9) in large or disabled toilet facilities. a desire to finish a task and collect belongings would cause some people to delay their response to a fire while in other cases. 5) along corridors and at intersections of corridors. (3) (b) Outline the parts of a fire door that should be examined when making a visual check to ensure that they are adequate. would seek to gain a view of the fire rather than take the necessary evasive action. and the smoke and intumescent seals fitted to the door or frame are in good condition. of course. b) the way it fits into its frame to ensure there are no gaps. if any. the door handles and latches are in good condition. . gases such as propane or butane (Class C). Additionally. fire and smoke throughout a building and particularly on to an escape route. 10) in fire refuges. cardboard or paper (Class A). (8) Also Appeared in Dec 2008 Question 8 Outline the factors that make people slow to respond in a fire. fright and panic can be of such a magnitude that people tend to freeze. three in number. there would be a tendency to ignore them while others. some might be unaware of the significance of and even misinterpret alarms while if there had been a number of false alarms. (14) a) wood. Lesson 5: Safety of Peoples in Event of Fire March 2008 Question 10 Human behaviour plays a significant role in how people react in a fire. the hinges. lithium batteries causing metal tires (Class D) Cooking fats and oils (Class F). provide a means of escape. Outline the factors that make people slow to respond in a fire. are not damaged and are securely fixed with all screws in place. to provide a minimum of thirty minutes resistance to fire. are working correctly and are adequately maintained and lubricated. 8) at moving stairways and walkways. for example a lack of understanding of the hazards from smoke or how the fire might spread: the fact that people do not generally respond to a single stimulus and often wait for others to respond. control and plant rooms and at exit routes from covered car parks June 2010 Question 10 (a) Outline the purpose of a ‘fire door’. when closed. When open. to hinder the spread of heat. they do. particularly if their vision was obscured by smoke and they were unfamiliar with the exit routes and actions to be taken. for fire resistance and possible damage. 7) near fire fighting equipment and fire alarm call points. (8) a poor perception of the danger involved. from curiosity. are of steel. 11) in generator. 6) outside and near to each final exit. (5) a) The purpose of a fire door is. varnishes and thinners (Class B).3) where no natural light occurs or the workplace is used in hours of darkness. June 2008 Question1 A large do-it-yourseff (DIY) store with cafeteria facilities is to revise its fire safety procedures. (a) Give examples of the type of fuel sources that may be present in the store AND state the class of fire with which EACH source is generally associated (6) (b)Outline the issues that should be addressed in the stores emergency procedures to help ensure the safe evacuation of employees and customers in the event of a fire. paints. smoke and heat to a compartmentalized safe area and twenty minutes resistance to an enclosed corridor and to provide or increase the protection to storage areas containing data or combustible materials and flammable substances. 4) at each change of direction. the glazing.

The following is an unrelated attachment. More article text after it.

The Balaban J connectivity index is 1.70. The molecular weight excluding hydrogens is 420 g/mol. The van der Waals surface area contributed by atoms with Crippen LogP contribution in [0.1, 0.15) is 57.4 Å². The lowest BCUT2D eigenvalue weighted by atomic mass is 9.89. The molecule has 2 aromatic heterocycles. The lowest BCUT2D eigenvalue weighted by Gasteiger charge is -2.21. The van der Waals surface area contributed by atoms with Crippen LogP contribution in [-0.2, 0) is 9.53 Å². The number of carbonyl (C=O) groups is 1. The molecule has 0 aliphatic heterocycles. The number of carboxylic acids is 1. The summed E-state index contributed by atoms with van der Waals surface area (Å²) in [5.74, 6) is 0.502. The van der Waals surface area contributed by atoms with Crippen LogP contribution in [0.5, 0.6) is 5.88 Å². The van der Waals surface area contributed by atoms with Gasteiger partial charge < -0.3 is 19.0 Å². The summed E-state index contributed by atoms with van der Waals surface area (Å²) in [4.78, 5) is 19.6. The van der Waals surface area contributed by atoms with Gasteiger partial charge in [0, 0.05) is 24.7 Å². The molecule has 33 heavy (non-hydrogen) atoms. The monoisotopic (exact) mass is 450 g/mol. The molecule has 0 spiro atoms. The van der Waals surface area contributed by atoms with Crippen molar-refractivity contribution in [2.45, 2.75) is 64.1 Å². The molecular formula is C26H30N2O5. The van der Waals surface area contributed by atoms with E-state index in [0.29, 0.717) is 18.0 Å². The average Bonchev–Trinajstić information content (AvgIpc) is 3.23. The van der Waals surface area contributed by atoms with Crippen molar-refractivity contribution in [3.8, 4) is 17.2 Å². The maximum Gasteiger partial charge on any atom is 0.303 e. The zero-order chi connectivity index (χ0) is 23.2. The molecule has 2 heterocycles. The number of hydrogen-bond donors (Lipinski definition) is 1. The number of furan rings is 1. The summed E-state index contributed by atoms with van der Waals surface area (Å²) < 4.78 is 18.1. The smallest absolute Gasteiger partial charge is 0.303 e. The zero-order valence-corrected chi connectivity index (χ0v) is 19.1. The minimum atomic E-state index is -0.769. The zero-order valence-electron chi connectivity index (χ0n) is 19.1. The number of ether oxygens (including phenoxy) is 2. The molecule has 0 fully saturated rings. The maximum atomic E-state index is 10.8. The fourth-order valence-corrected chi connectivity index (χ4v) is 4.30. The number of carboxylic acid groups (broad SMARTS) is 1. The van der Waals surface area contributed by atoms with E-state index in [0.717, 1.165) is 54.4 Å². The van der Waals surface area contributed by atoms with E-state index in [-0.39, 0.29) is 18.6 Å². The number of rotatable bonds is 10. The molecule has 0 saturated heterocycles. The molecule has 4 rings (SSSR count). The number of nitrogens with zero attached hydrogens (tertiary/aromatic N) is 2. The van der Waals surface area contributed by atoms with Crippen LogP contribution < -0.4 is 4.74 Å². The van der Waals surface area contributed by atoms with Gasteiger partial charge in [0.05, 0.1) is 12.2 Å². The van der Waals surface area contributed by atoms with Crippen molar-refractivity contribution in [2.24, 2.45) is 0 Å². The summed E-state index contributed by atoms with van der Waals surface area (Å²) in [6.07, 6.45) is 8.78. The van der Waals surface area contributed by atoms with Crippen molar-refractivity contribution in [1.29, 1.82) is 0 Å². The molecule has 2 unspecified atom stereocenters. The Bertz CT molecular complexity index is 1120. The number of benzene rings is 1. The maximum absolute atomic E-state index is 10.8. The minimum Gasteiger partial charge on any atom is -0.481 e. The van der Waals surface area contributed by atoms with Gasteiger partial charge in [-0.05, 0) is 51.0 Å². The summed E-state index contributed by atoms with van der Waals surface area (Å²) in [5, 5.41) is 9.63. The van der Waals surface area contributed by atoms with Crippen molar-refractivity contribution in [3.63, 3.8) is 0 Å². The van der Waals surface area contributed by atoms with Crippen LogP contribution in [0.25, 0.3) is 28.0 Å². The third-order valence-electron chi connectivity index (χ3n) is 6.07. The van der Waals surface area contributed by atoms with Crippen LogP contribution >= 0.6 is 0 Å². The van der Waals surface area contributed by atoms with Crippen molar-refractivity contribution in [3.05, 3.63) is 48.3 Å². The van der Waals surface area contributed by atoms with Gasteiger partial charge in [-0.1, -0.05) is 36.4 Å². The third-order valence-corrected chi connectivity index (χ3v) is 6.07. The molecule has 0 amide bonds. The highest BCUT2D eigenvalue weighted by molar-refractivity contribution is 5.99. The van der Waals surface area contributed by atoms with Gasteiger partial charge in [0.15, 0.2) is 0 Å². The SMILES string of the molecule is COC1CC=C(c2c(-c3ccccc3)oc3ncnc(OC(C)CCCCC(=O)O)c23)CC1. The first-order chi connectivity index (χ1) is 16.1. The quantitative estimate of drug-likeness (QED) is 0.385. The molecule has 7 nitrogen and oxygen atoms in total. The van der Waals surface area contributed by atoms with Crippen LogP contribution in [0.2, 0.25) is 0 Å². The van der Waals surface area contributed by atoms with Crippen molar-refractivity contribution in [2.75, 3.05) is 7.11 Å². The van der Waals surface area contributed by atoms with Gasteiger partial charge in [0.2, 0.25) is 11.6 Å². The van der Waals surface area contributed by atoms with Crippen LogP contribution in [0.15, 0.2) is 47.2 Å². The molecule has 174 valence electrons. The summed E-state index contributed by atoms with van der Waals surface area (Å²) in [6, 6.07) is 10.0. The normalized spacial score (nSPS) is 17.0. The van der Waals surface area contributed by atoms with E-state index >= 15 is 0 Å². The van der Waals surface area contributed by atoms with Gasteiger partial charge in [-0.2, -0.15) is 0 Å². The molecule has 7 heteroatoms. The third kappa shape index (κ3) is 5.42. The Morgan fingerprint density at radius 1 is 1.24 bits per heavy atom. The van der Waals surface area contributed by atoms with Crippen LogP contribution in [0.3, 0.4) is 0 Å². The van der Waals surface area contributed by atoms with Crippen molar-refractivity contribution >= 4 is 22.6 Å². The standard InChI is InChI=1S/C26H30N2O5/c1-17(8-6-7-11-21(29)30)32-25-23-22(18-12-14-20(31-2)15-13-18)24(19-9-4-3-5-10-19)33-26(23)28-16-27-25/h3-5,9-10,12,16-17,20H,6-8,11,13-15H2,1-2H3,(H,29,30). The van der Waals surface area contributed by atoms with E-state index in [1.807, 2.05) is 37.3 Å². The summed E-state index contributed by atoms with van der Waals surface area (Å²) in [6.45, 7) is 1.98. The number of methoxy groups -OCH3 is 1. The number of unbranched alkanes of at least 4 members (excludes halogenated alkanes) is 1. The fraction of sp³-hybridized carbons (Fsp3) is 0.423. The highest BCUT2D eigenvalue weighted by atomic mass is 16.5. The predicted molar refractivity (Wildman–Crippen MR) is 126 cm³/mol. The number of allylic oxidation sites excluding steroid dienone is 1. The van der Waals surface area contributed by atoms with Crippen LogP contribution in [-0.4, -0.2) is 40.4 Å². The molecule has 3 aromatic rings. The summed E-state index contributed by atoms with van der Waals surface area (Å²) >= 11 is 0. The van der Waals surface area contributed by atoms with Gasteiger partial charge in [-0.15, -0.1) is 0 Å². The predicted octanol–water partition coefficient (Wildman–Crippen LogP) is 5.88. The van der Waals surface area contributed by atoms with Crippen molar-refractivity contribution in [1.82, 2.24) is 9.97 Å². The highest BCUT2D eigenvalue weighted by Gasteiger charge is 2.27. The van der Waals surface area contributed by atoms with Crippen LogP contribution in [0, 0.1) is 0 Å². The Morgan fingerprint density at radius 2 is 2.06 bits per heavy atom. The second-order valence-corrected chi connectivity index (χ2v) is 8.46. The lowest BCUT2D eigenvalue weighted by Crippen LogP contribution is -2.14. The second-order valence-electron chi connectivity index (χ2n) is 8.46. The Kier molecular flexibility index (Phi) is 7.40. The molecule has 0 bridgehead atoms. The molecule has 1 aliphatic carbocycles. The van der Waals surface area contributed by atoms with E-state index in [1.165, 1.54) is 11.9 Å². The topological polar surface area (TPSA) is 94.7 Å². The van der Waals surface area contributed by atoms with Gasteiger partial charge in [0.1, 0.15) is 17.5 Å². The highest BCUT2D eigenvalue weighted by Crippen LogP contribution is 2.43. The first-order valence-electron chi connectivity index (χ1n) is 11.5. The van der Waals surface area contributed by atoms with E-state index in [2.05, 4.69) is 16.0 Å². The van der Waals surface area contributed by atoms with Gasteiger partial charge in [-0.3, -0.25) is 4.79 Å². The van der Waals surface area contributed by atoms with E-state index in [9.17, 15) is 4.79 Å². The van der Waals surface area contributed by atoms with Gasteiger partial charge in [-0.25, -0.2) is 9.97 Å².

the clarity of their signing. for example staged. 6. appointing trained fire marshals and ensuring that in the event of a fire. • the number of persons to be evacuated including employees and customers and the type of evacuation to be carried out. while customers were either queuing or eating their meals. 4. • the provision and siting of fire extinguishers on escape routes and near to hazardous areas. delay evacuation to collect their belongings or panic and attempt to leave the cafeteria by the way they had entered neglecting to use the designated escape routes b) • • • • ensuring that exit routes were clearly signed. • the location and suitability of assembly points. 5. and the need for it to be distinctive as compared with other alarms used in the store. dependent on the size and layout of the store and cafeteria. upholstered furniture. (4) Also appeared in March 2010 as Question 9 a) There are a number of ways in which customers might react to a fire alarm in the scenario described. September 2008 Question 5 A fire alarm was activated by an automatic detector in the kitchen area of a cafeteria during a busy lunchtime period. • the location and type of a fire detection system corresponding to the different types of risk in the store. • the adequacy and regular maintenance of emergency lighting. 7. • regular maintenance and testing of fire alarms and holding periodic fire drills and liaising with the emergency services to advise them of special risks including the storage in the building of highly flammable materials. (a) Outline ways in which customers may react to the fire alarm in this situation. portable heaters. • the installation of sprinkler systems especially in vulnerable areas where for example paints and gases might be displayed or stored. 8. (4) b) Outline the issues to be addressed to assist in the safe evacuation of the customers from the cafeteria.b) • type of alarm system to be installed. • the appointment of trained wardens and marshals and the use of door marshals to prevent entry or re-entry in the event of a fire. unprotected notice boards and display materials 9. (8) Items that should not be located on a protected route or in a corridor or stairwell that serves as the sole means of escape from a workplace in the event of fire include: 1. coat racks. lighting using naked flames. electrical equipment such as photocopiers or gaming machines. Question 11 Identify EIGHT items that should not be located on a protected route or in a corridor or stairwell that serves as a sole means of escape from a workplace in the event of a fire. gas boilers. believed it to be a false alarm. 2. and their location particularly to avoid obstruction to the access of emergency services. heaters with unprotected naked flames and heaters using a gas supply. • the number of fire escapes/exits. await instructions. cooking appliances. 3. the travel distances involved and the procedures to be adopted to ensure they were always clear and free from obstructions. if possible over the loudspeaker system December 2008 . the catering areas were closed and clear instructions were given for evacuation. decided either to finish their meal or maintain their place in the queue or out of curiosity attempted to investigate what was happening. • the action to be taken on discovering a fire and the selection of persons to activate the alarm and call the emergency services. and combustible items such as documents on open shelving. whether audible or visual. provided with a good standard of lighting and kept free from obstruction. Others who recognized the purpose of the alarm might either comply with procedures and use the designated fire escape routes. allocating particular responsibilities to individual members of staff for escorting and directing customers and particularly the disabled. pipes or meters with some exceptions as contained in the Building Regulations and Gas Safety Regulations. Some might ignore the alarm either because they did not recognise it as such. • the allocation of responsibility to members of staff for escorting and directing customers including the disabled.